I think I moved into a direction I didn’t quite think I would go – the social drama. When I was living in Belgrade, all my screenplays had a fantastical element to them. I really like genre films, psychological thrillers and horrors especially. Those films are rarely made in Serbia. There is an inclination towards it now, which makes me really happy.  But, yes, for whatever reason, when I came to New York I somehow turned to the regular social drama – maybe because I found myself missing the Balkans, or maybe because people here are not really superstitious at all. New York City is a huge city that is very concrete. Time is not relative like in the Balkans and everything is clearly defined. It was a challenge to go back towards my roots and the mysticism in storytelling that I enjoy so much. I have a couple of projects on my mind that I’ll be working on in the future in this realm, so I am excited about it.

Another challenge was making films in English in New York City. I have already made films in different languages before but it was all either in Europe or set in alternate realities that weren’t defined by the language as much. When I was making “Aftermath” it was a dialogue-driven film about a relationship that was deteriorating. I found it hard to find the words, not because of language barriers but because everything sounded like it came from a different film that I have seen before. New York City has been depicted so many times in films that whatever I wrote sounded like a cliché. Now that I have been living here for four years, I feel like I am finally getting inspired by my surroundings and I think I will be able to write a story set here and possibly in multiple languages. I think it might have to do with a fact that I moved to Astoria, where a lot of people from the Balkans have settled. I definitely understand their stories well.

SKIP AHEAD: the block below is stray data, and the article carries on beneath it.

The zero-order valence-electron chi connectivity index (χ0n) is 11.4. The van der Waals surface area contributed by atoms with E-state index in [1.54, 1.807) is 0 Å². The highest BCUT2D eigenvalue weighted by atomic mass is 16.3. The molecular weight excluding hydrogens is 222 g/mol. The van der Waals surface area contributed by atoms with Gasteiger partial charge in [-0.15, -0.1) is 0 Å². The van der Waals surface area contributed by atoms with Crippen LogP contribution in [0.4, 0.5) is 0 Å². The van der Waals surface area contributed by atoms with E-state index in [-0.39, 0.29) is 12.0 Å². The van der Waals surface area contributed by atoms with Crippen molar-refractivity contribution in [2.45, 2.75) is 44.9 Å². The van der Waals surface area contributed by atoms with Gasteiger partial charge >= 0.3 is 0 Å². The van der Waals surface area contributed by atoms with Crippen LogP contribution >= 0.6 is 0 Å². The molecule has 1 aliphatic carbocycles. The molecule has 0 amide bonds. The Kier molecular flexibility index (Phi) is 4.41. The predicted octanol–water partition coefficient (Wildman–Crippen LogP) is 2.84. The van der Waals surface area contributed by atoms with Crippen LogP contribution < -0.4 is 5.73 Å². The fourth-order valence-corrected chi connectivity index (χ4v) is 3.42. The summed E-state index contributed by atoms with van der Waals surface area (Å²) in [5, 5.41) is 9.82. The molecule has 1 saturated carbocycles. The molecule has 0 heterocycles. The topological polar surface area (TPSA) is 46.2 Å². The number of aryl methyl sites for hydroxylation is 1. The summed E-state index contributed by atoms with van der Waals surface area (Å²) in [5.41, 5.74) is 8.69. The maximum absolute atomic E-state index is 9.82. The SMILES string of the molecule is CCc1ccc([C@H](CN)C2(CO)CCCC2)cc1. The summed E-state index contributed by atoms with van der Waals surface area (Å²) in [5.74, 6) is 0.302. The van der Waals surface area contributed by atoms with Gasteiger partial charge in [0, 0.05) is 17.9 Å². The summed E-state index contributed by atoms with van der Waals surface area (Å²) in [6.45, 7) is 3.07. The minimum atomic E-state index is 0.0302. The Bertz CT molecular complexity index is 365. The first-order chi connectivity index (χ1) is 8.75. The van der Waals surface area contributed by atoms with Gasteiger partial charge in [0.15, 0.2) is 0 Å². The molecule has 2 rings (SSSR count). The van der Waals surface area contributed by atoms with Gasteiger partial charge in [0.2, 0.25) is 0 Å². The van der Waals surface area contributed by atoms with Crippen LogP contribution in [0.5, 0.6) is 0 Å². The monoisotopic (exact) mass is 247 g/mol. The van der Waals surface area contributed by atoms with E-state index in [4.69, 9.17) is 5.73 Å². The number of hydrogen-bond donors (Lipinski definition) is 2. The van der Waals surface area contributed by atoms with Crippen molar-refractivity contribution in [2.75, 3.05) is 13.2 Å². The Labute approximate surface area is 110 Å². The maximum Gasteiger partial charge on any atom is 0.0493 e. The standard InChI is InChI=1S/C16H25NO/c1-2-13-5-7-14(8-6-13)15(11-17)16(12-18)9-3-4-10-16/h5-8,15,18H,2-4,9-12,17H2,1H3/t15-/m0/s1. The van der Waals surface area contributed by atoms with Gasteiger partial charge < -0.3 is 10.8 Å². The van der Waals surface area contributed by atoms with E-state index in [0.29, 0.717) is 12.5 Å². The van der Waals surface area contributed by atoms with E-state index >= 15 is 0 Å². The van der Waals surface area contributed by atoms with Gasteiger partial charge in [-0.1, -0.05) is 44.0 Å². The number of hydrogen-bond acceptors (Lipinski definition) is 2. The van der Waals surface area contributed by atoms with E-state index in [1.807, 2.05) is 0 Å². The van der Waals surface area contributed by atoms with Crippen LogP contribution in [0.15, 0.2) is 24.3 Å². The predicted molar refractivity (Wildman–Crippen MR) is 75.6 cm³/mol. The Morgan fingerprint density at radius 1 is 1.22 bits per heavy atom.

Is it harder to make movies in Serbia or the USA? 

It is definitely harder to make them in the USA, mostly because of money. There is a complicated system of insuring everything, which is good – you take care of the people on set and it takes care of unpredictable circumstances, but more money is involved. There is a huge variety in equipment you can rent, but again it is definitely pricier, especially if shooting in New York City. Then permits for locations can be a nightmare as well. New York City is so used to filmmakers so there is a very complicated set of rules and sometimes lists of locations that can’t be used for films for various reasons. Funding your films also works differently – in Serbia there is national funding, while something like that doesn’t really exist here. Major productions usually get investors or banks to step in. Indie films rely on grants and crowdfunding especially if the filmmakers are unknown. The competition for grants though is huge.

How would you describe your style of directing and what topics are you mostly interested in as a director?

I love creating the atmosphere of tension in my films, with little to no dialogue, giving endings that ask more questions and have the audience be an active participant in the film’s storyline by coming up with their own answers to these questions. I like seeing a film as a puzzle and that every frame, every line and sound that appears on screen are bringing you closer to an answer. In this sense, I don’t believe in coverage and I try not to do that. I think that every scene has a specific angle from which its story should be told, you just have to find it and stick by it. This is why filmmaking excites me. Whether I am directing or shooting this is something I try to follow.